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Thread: Should base value for a 3A be higher?

  1. #46
    Custom Title Mathman's Avatar
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    Quote Originally Posted by Krislite View Post
    Oh please. It didn't "just so happen" to benefit a particular skater. If you believe that it was purely coincidental that the new rule benefited Mao, then I have nothing else to say.
    I don't know. I'm usually first in line for a good conspiracy theory. But if the ISU had wanted to boost Mao they should have done it before the Olympics, not after it was too late.

  2. #47
    Custom Title starryxskies's Avatar
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    Quote Originally Posted by Mathman View Post
    I don't know. I'm usually first in line for a good conspiracy theory. But if the ISU had wanted to boost Mao they should have done it before the Olympics, not after it was too late.
    Agreed. Honestly, it took Mao 3 yrs to get a solid 3A back after reworking her technique. The door was OPEN for anyone to come in and take the "advantage" but everyone decided to stay in their own comfort which resulted in the snooze fest we have today. They don't want to take the risk, fine. Excuse Mao for running right to the door.

  3. #48
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    If some are insistent on higher 3A bv, I suggest let's agree on this:

    - Keep the current 3A value or a little higher depending
    - Raise the 3-3 and/or other combination values
    - Raise the 3Lz value
    - LOWER 3L value; not too far from 3F, though

    It's a summary of opinions from this thread. If "fairness" is what you are looking for, I believe all these conditions must go together.

    There's no shame in hoping that a certain change in regulations would benefit the favourite star; that's what fans do. The sad thing is that, if GOEs were given right, Mao would not benefit much from 3A. Now the question has gone from whether she'e gonna succeed or not to whether she would miraculously... attempt it. Even in her good senior years, it was never about a BEAUTIFUL/GOOD 3A, but landing it or not - or ur or not, rubbing it or not. 3A pretty much ruined all of her jumping skills, at least from what her potentials allowed. I sometimes wish someone could've directed her junior years otherwise so that she could focus on having quality jumps. She was gifted with a one in a million hardware (similar to Yuna), plus an environment and support unheard of; she would've been an upgrade version of Ando Miki, instead of trying to mimic Midori Ito. (BTW, Ando never gave up on good jumps, and didn't hang on to her quad - remember she took an entire season fixing her edges? But I digress.) Anyways, it's a past. Whenever I get depressed from this, I watch her Jupiter: http://www.youtube.com/watch?v=Vsf31viaYlo
    Last edited by bebevia; 02-10-2013 at 03:41 AM. Reason: not Pluto

  4. #49
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    ok.
    If 3a's base score go be raise.
    What about this ?
    all jump, three multiplied.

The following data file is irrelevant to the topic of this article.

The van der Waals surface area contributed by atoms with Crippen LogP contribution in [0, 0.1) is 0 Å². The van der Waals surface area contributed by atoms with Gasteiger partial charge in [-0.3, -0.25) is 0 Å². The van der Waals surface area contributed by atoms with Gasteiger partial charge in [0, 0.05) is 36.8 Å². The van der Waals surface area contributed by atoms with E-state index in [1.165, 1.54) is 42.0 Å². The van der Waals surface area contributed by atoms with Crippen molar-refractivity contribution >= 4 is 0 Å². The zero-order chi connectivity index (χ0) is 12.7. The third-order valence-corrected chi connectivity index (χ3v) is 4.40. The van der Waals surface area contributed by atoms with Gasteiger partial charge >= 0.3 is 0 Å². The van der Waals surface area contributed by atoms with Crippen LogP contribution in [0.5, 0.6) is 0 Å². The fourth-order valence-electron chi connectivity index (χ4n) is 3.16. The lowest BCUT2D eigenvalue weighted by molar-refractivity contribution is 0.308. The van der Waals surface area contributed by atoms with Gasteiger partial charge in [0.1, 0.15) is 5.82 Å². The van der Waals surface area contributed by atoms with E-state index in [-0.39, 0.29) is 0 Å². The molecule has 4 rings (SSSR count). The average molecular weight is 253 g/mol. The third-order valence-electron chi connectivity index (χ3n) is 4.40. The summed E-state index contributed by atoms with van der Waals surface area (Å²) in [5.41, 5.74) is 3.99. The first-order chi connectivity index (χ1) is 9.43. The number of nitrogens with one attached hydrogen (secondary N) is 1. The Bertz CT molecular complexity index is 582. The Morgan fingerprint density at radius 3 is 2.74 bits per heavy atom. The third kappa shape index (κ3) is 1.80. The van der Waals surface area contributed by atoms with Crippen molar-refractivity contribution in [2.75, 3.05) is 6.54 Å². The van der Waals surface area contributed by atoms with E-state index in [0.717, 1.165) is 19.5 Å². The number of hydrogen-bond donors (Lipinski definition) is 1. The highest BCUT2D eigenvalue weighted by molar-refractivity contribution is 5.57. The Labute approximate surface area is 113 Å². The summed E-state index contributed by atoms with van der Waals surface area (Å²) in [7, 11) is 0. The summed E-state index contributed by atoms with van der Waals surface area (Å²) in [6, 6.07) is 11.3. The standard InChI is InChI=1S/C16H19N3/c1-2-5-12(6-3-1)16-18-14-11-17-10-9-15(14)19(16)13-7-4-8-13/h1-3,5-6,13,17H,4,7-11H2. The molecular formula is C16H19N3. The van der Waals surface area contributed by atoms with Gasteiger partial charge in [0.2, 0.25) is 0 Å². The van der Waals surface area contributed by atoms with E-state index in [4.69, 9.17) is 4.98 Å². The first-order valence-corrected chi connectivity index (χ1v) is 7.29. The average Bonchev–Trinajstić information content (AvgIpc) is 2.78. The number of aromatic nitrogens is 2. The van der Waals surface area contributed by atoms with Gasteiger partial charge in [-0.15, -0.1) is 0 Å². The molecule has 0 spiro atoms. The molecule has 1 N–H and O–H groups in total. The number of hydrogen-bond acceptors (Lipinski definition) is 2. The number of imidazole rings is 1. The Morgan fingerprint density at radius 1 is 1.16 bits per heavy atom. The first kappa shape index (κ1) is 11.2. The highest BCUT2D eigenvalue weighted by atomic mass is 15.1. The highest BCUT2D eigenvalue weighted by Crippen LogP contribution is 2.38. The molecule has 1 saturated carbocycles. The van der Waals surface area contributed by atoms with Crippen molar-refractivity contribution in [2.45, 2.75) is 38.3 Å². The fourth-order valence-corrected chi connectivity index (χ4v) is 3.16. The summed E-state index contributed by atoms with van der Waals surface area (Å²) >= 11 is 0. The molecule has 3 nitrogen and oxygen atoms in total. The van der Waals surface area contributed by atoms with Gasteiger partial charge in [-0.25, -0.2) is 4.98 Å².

1a=1.1 2a=3.3 3a=8.5
    →1a=1.1 2a=3.3 3a=9.9
    1lz=0.6 2lz=2.1 3lz=6.0 4lz=13.6
    → 1lz=0.6 2lz=2.1 3lz= 6.3 4lz=18.9
    1f=0.5 2f=1.8 3f=5.3 4f=12.3
    →1f=0.5 2f=1.8 3f=5.4 4f=16.2

    Greetings!don't you think? haha
    Or earlier mao88 say as the triple axel should be higher than 3lz3t=10.10
    3a only four multiplied, 12 points, is it enough?

    Or in 70% rule, only 3a have 100% rule, not minus when she underrated. isn't it fair?
    Last edited by venlac; 02-10-2013 at 05:00 AM.

  5. #50
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    Quote Originally Posted by Mathman View Post
    I don't know. I'm usually first in line for a good conspiracy theory. But if the ISU had wanted to boost Mao they should have done it before the Olympics, not after it was too late.

    it's right that this rule for mao. I saw an japan article the 70% rule, and rule for triple axel that JSF suggestion and moved. An article titled 'Mao will have advantage in this rule "
    And too late? the base point of the triple axel continuely be raise, And yuna and mao have one more Olympics.
    http://news-paper.jugem.jp/?eid=345

    do you have ever seen the article K. Federation has suggestion rules to ISU , or protest?she does not have the power.

    Quote Originally Posted by Mathman View Post
    Even without raising the base value a skater with a triple Axel has a big advantage. In the short program, suppose that imaginary hypothetical skater A can do a triple Axel (out of steps) but does not do a triple Lutz or a triple-triple of any kind. She does:

    3A = 8.5
    3F+2Lo = 7.1
    3Lo = 5.1

    Total = 20.7 (not counting second half bonuses)

    Imaginary hypothetical skater B does

    3Lz+3T = 10.0
    3F = 5.3
    2A = 3.3

    Total = 18.6

    Now suppose both skaters get +1 GOE across the board on all jumps.

    GOE for skater A = 2.4

    GOE for skater B = 1.9

    Skater A wins by 2.6 points, 23.1 to 20.5.

    factor of goe was reduce(except triple axel),she cannot recieve goe more than 2 points no longer.
    nrw trophy protocol


    Ito Midori had have 3a and even 5 kind of jump, but she could not beat kristy Yamaguchi.
    In this forum i can see just they want to mao will beat yuna
    What about the scores of the loop ... what about 3lz ...They will be on mao's side
    Last edited by venlac; 02-10-2013 at 06:20 AM.